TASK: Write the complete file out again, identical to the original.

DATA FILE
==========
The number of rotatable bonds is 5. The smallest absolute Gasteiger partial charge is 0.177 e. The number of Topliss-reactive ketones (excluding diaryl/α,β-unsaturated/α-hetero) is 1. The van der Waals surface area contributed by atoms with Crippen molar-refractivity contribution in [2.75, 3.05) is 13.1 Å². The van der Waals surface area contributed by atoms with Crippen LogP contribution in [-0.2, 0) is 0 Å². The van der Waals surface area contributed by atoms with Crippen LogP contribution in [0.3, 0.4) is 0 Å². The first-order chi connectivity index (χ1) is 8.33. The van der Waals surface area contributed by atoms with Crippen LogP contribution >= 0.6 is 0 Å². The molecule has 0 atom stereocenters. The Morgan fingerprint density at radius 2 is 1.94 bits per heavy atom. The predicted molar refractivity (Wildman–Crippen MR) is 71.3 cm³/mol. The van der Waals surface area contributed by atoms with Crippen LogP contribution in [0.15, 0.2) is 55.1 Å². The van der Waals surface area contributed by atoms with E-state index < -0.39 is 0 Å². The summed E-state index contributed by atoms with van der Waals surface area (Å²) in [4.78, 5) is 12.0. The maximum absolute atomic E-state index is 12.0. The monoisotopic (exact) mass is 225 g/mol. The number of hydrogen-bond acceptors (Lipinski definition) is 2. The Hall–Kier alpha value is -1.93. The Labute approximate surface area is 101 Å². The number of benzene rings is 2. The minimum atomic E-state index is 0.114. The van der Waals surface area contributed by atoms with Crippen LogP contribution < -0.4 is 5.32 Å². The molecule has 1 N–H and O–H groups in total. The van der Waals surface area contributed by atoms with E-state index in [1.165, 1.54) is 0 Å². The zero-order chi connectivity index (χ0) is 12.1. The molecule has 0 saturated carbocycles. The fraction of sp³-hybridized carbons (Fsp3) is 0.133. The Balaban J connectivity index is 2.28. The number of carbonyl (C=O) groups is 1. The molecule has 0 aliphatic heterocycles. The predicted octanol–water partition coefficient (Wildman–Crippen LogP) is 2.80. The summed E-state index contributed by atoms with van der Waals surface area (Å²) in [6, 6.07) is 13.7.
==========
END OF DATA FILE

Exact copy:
The number of rotatable bonds is 5. The smallest absolute Gasteiger partial charge is 0.177 e. The number of Topliss-reactive ketones (excluding diaryl/α,β-unsaturated/α-hetero) is 1. The van der Waals surface area contributed by atoms with Crippen molar-refractivity contribution in [2.75, 3.05) is 13.1 Å². The van der Waals surface area contributed by atoms with Crippen LogP contribution in [-0.2, 0) is 0 Å². The van der Waals surface area contributed by atoms with Crippen LogP contribution in [0.3, 0.4) is 0 Å². The first-order chi connectivity index (χ1) is 8.33. The van der Waals surface area contributed by atoms with Crippen LogP contribution >= 0.6 is 0 Å². The molecule has 0 atom stereocenters. The Morgan fingerprint density at radius 2 is 1.94 bits per heavy atom. The predicted molar refractivity (Wildman–Crippen MR) is 71.3 cm³/mol. The van der Waals surface area contributed by atoms with Crippen LogP contribution in [0.15, 0.2) is 55.1 Å². The van der Waals surface area contributed by atoms with E-state index < -0.39 is 0 Å². The summed E-state index contributed by atoms with van der Waals surface area (Å²) in [4.78, 5) is 12.0. The maximum absolute atomic E-state index is 12.0. The monoisotopic (exact) mass is 225 g/mol. The number of hydrogen-bond acceptors (Lipinski definition) is 2. The Hall–Kier alpha value is -1.93. The Labute approximate surface area is 101 Å². The number of benzene rings is 2. The minimum atomic E-state index is 0.114. The van der Waals surface area contributed by atoms with Crippen LogP contribution < -0.4 is 5.32 Å². The molecule has 1 N–H and O–H groups in total. The van der Waals surface area contributed by atoms with E-state index in [1.165, 1.54) is 0 Å². The zero-order chi connectivity index (χ0) is 12.1. The molecule has 0 saturated carbocycles. The fraction of sp³-hybridized carbons (Fsp3) is 0.133. The Balaban J connectivity index is 2.28. The number of carbonyl (C=O) groups is 1. The molecule has 0 aliphatic heterocycles. The predicted octanol–water partition coefficient (Wildman–Crippen LogP) is 2.80. The summed E-state index contributed by atoms with van der Waals surface area (Å²) in [6, 6.07) is 13.7.